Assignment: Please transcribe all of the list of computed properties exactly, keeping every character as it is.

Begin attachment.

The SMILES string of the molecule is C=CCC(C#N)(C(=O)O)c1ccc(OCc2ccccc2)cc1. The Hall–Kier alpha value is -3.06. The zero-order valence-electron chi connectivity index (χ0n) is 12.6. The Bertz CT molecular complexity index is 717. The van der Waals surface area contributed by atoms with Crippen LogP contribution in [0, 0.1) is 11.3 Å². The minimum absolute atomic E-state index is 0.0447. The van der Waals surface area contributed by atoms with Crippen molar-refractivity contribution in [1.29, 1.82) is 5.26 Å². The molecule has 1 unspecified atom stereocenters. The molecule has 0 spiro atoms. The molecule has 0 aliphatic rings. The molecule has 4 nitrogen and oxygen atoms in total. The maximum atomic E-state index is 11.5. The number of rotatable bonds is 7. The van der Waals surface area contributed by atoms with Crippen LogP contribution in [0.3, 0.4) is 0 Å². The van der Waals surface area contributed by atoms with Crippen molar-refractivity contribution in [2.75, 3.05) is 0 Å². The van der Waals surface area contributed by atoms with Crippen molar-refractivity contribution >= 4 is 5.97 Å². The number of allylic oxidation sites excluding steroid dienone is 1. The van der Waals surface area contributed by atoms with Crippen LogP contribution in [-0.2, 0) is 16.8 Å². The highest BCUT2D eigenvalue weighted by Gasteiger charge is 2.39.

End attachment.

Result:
The SMILES string of the molecule is C=CCC(C#N)(C(=O)O)c1ccc(OCc2ccccc2)cc1. The Hall–Kier alpha value is -3.06. The zero-order valence-electron chi connectivity index (χ0n) is 12.6. The Bertz CT molecular complexity index is 717. The van der Waals surface area contributed by atoms with Crippen LogP contribution in [0, 0.1) is 11.3 Å². The minimum absolute atomic E-state index is 0.0447. The van der Waals surface area contributed by atoms with Crippen molar-refractivity contribution in [1.29, 1.82) is 5.26 Å². The molecule has 1 unspecified atom stereocenters. The molecule has 0 spiro atoms. The molecule has 0 aliphatic rings. The molecule has 4 nitrogen and oxygen atoms in total. The maximum atomic E-state index is 11.5. The number of rotatable bonds is 7. The van der Waals surface area contributed by atoms with Crippen LogP contribution in [0.3, 0.4) is 0 Å². The van der Waals surface area contributed by atoms with Crippen molar-refractivity contribution in [2.75, 3.05) is 0 Å². The van der Waals surface area contributed by atoms with Crippen molar-refractivity contribution >= 4 is 5.97 Å². The number of allylic oxidation sites excluding steroid dienone is 1. The van der Waals surface area contributed by atoms with Crippen LogP contribution in [-0.2, 0) is 16.8 Å². The highest BCUT2D eigenvalue weighted by Gasteiger charge is 2.39.